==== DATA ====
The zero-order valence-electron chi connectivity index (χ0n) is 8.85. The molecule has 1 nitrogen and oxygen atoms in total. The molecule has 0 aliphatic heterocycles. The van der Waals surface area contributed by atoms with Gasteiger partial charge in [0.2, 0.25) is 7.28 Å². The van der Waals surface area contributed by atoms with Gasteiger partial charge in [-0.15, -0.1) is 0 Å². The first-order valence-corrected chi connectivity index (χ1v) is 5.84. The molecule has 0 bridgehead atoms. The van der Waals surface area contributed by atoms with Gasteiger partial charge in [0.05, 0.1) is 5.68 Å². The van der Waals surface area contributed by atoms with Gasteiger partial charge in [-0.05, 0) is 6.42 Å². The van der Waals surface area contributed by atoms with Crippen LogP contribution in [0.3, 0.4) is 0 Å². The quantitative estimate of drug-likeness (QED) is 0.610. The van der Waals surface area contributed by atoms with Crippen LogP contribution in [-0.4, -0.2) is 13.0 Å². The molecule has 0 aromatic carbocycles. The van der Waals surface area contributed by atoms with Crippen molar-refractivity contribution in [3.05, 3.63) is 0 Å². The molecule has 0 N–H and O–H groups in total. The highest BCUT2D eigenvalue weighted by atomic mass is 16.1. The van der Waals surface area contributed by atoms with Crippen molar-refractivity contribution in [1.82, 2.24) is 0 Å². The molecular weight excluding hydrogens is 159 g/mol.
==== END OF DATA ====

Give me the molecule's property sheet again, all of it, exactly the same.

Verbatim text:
The zero-order valence-electron chi connectivity index (χ0n) is 8.85. The molecule has 1 nitrogen and oxygen atoms in total. The molecule has 0 aliphatic heterocycles. The van der Waals surface area contributed by atoms with Gasteiger partial charge in [0.2, 0.25) is 7.28 Å². The van der Waals surface area contributed by atoms with Gasteiger partial charge in [-0.15, -0.1) is 0 Å². The first-order valence-corrected chi connectivity index (χ1v) is 5.84. The molecule has 0 bridgehead atoms. The van der Waals surface area contributed by atoms with Gasteiger partial charge in [0.05, 0.1) is 5.68 Å². The van der Waals surface area contributed by atoms with Gasteiger partial charge in [-0.05, 0) is 6.42 Å². The van der Waals surface area contributed by atoms with Crippen LogP contribution in [0.3, 0.4) is 0 Å². The quantitative estimate of drug-likeness (QED) is 0.610. The van der Waals surface area contributed by atoms with Crippen LogP contribution in [-0.4, -0.2) is 13.0 Å². The molecule has 0 aromatic carbocycles. The van der Waals surface area contributed by atoms with Crippen molar-refractivity contribution in [3.05, 3.63) is 0 Å². The molecule has 0 N–H and O–H groups in total. The highest BCUT2D eigenvalue weighted by atomic mass is 16.1. The van der Waals surface area contributed by atoms with Crippen molar-refractivity contribution in [1.82, 2.24) is 0 Å². The molecular weight excluding hydrogens is 159 g/mol.